One of the U.P.’s hospice groups is teaching supporters to provide quality end–of–life care for people facing a terminal illness, and their loved ones.
Lake Superior Hospice in Marquette held a two–day training session for its volunteers over the weekend.
Because they care for not only the patient, but also the patient’s family, hospice organizations constantly need new volunteers.
Dr. Larry Skendzel, medical director for Lake Superior Hospice, says besides being with a patient, doing things like housework for a patient’s family can be very helpful to assist caregivers.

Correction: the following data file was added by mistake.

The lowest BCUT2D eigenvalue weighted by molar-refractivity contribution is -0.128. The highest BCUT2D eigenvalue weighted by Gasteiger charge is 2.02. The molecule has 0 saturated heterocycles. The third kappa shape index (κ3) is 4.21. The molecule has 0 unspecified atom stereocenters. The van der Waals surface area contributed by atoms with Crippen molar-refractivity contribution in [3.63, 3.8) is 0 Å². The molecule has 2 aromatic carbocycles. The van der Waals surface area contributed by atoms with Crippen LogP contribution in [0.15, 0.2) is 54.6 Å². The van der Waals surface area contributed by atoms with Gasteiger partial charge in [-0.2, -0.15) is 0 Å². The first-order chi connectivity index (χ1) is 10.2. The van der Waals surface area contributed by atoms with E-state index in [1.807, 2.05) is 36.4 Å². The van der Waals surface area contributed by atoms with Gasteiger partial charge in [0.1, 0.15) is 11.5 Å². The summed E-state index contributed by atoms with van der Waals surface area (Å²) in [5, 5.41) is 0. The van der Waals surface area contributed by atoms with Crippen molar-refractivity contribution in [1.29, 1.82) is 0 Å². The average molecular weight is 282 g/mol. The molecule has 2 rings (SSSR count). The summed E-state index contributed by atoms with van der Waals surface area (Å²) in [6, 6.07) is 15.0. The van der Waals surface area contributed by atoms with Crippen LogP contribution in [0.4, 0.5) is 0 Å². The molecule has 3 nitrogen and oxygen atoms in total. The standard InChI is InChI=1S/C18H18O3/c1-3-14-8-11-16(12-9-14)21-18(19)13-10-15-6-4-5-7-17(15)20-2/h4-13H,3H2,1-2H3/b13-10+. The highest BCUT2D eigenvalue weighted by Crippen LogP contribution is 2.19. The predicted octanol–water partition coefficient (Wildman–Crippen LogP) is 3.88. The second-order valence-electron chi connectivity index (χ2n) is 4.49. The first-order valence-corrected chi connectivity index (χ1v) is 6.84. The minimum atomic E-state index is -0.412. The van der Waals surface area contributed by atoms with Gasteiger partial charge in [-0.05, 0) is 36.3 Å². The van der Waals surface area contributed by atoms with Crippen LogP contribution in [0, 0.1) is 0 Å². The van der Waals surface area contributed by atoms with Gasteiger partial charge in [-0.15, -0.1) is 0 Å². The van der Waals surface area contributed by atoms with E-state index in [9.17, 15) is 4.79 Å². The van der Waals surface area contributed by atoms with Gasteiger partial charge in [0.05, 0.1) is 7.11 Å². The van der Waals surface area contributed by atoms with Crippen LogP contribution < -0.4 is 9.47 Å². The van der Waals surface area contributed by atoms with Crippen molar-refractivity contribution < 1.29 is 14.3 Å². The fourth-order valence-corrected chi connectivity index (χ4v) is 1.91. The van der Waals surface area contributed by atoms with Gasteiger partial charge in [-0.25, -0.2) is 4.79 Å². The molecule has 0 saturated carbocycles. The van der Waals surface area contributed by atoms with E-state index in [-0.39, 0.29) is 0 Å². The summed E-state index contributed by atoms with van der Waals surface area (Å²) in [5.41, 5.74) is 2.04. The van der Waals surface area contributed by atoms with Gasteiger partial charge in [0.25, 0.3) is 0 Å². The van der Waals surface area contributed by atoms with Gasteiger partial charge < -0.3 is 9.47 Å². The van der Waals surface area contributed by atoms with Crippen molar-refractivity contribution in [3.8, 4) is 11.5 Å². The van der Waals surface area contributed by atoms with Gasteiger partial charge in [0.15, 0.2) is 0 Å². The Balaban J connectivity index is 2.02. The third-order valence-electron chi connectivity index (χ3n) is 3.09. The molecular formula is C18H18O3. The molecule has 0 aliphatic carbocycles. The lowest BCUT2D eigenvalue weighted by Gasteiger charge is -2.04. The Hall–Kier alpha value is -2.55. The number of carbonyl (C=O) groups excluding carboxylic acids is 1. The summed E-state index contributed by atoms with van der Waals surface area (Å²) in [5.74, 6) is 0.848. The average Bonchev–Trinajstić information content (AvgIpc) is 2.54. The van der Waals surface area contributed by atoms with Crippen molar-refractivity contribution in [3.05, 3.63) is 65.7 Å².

The idea of hospice began in the 1930s in Britain.
Dr. Mohey Mowafy, a new volunteer and a recently retired NMU professor, says he’s glad to know that hospice exists because it’s unheard of in his native Egypt.
However, his sister needed to take care of their mother for a period of years.
Dr. Mowafy says the experience took a great deal out of his sister, and he calls hospice a gift.
Lake Superior Hospice has monthly orientation sessions for anyone who wants to become a volunteer.